In a new national survey conducted by Morning Consult, two in three business travellers (67%) revealed plans to take fewer trips, half (52%) said they were likely to cancel existing travel plans without rescheduling, and three in five (60%) said they planned to postpone existing travel plans to a later date.
Despite an uptick in leisure travel over the summer, the new survey highlights the dim outlook for business travel and events, which account for more than half of hotel revenue and aren’t expected to return to pre-pandemic levels until 2024, according to AHLA.
The lack of business travel and events has major repercussions for employment both directly on hotel properties, and in the broader community, notes the association. Hotels are expected to end 2021 down nearly 500,000 jobs compared to 2019, based on its projections.
It is accepted that for every 10 people directly employed on a hotel property, hotels support an additional 26 jobs in the community, from restaurants and retail to hotel supply companies—meaning an additional nearly 1.3 million hotel-supported jobs are also at risk.
The results are based on a sample of over 400 business travellers from a wider online survey of 2,200 adults conducted in Aug-2021. The business travellers are defined as people who either work in a job that typically includes work-related travel or who expect to travel for business at least once between now and the end of the year.
The findings also indicated that more than two in three (68%) business travellers are likely to take shorter trips, while a similar level (66%) are likely to only travel to places they can drive to, avoiding more public forms of travel such as aircraft or trains.
The survey also tested attitudes among over 1,500 people who are likely to attend large gatherings, meetings, and events – all key drivers of hotel revenue. The findings shared similar high levels of concern over the changing nature of the pandemic across the US.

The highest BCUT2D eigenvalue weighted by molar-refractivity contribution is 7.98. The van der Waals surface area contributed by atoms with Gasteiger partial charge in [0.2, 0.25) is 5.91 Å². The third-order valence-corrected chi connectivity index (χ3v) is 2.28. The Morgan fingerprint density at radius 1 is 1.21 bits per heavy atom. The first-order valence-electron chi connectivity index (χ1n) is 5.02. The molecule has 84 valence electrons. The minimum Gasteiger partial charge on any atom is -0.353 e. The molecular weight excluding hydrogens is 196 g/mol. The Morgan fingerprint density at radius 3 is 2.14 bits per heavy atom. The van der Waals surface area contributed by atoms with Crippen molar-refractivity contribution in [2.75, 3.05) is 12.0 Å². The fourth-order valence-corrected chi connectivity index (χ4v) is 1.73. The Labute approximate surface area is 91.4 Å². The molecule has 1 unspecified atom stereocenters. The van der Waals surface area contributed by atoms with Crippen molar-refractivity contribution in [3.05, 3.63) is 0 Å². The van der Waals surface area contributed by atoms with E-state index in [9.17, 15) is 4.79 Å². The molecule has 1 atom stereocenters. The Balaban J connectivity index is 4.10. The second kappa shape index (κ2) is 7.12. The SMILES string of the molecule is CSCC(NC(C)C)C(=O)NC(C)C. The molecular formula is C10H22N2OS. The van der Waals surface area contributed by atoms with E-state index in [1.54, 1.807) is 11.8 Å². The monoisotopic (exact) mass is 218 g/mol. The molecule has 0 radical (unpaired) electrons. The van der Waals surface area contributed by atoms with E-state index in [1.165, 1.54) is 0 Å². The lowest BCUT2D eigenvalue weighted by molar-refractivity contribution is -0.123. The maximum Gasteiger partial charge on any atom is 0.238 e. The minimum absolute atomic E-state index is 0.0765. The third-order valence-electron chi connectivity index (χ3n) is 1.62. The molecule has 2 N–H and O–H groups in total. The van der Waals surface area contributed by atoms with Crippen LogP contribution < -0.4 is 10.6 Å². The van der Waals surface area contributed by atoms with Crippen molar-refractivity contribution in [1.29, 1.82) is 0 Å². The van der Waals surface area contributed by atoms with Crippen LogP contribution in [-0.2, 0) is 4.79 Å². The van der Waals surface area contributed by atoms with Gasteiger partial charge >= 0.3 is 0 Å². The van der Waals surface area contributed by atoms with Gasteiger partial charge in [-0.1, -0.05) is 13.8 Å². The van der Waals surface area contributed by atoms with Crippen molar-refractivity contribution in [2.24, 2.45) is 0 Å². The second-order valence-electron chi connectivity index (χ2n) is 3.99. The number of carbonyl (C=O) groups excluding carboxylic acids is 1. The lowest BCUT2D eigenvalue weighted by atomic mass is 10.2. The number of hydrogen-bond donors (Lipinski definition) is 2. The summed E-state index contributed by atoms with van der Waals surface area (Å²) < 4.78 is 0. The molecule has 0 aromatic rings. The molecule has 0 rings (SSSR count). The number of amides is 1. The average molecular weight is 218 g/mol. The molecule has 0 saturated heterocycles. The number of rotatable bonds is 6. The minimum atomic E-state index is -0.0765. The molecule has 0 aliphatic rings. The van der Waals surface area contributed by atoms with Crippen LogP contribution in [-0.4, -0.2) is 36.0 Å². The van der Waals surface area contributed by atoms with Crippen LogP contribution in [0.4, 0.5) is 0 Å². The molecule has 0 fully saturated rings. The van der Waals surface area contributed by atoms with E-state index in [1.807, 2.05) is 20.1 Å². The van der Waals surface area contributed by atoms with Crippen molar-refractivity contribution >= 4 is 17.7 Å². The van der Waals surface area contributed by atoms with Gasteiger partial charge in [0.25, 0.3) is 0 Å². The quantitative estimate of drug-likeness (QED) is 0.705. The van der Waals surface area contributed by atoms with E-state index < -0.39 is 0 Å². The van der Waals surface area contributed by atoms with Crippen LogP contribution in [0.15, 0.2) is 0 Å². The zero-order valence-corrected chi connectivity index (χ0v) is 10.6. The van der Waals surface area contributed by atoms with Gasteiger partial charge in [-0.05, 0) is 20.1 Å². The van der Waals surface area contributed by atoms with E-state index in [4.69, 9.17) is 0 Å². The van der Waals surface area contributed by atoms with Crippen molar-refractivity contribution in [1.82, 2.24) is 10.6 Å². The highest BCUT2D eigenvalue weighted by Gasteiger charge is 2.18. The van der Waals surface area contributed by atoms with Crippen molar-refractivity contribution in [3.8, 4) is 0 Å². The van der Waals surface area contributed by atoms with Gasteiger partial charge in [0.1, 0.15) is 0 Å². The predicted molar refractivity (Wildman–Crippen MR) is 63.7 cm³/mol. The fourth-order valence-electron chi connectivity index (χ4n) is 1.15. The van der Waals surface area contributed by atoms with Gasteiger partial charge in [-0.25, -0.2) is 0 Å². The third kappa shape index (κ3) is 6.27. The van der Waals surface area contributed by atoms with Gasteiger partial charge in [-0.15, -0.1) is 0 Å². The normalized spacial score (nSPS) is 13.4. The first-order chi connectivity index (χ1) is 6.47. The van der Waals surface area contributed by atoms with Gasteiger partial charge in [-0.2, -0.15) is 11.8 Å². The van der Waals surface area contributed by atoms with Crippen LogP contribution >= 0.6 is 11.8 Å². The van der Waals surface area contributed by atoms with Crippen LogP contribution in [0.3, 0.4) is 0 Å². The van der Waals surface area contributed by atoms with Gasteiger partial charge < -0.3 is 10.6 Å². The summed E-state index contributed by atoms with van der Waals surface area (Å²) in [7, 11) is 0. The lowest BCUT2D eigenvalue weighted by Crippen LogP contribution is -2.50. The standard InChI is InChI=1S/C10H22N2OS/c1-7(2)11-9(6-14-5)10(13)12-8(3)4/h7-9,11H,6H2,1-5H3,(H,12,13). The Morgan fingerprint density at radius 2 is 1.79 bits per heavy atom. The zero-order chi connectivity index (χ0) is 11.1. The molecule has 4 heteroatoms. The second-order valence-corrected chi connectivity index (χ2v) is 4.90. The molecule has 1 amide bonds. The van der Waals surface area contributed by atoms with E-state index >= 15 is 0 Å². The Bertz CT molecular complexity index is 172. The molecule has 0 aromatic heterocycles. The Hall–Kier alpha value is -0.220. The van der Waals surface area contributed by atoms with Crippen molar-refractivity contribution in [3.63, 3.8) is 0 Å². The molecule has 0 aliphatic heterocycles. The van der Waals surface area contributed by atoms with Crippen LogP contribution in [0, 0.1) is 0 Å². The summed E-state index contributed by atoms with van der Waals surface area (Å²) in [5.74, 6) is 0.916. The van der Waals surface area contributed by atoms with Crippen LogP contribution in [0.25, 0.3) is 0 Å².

More than seven in ten (71%) said they are now likely to attend fewer in-person events or gatherings, while two thirds (67%) said they are likely to have shorter meetings or events. More than half (59%), are likely to postpone existing meetings or events until a later date with just less than half (49%) indicating they are likely to cancel existing meetings or events with no plans to reschedule to a later date.
According to a recent Deloitte survey, corporate travel is projected to remain at only 30% of 2019 levels through the end of 2021. This lack of corporate travel would cost the hotel industry an estimated USD59 billion in 2021, according to leading economists. Levels are expected to remain heavily subdued in 2022 and beyond with an increasing number of global businesses now confirming plans to reduce business travel levels.
CTC – Corporate Travel Community reported earlier this week (Flying for ‘purpose, rather than presence’ – confectionary giant Mars highlights how appetite for business travel will change after pandemic) that confectionary and pet food giant Mars planned significant changes in its travel policy.
As part of a plan to reimagine its workplace rituals, policies, and habits it plans to cut business travel globally by at least half compared with 2019 levels in a move to “improve the health and wellbeing of our people, enhance business performance, and positively impact the world we want tomorrow”.
Mars calls for travel for “purpose rather than presence”. This is a viewpoint that many other business could adopt as well as supporting internal sustainability drives and cost saving initiatives. Research from Bloomberg clearly indicates that business travel as we’ve known it is a thing of the past.
Its survey of 45 large businesses in the US, Europe and Asia shows that 84% plan to spend less on travel post-pandemic. A majority of the respondents cutting travel budgets see reductions of between 20% and 40%, with about two in three slashing both internal and external in-person meetings. The ease and efficiency of virtual software, cost savings and lower carbon emissions were the primary reasons cited for the cutbacks.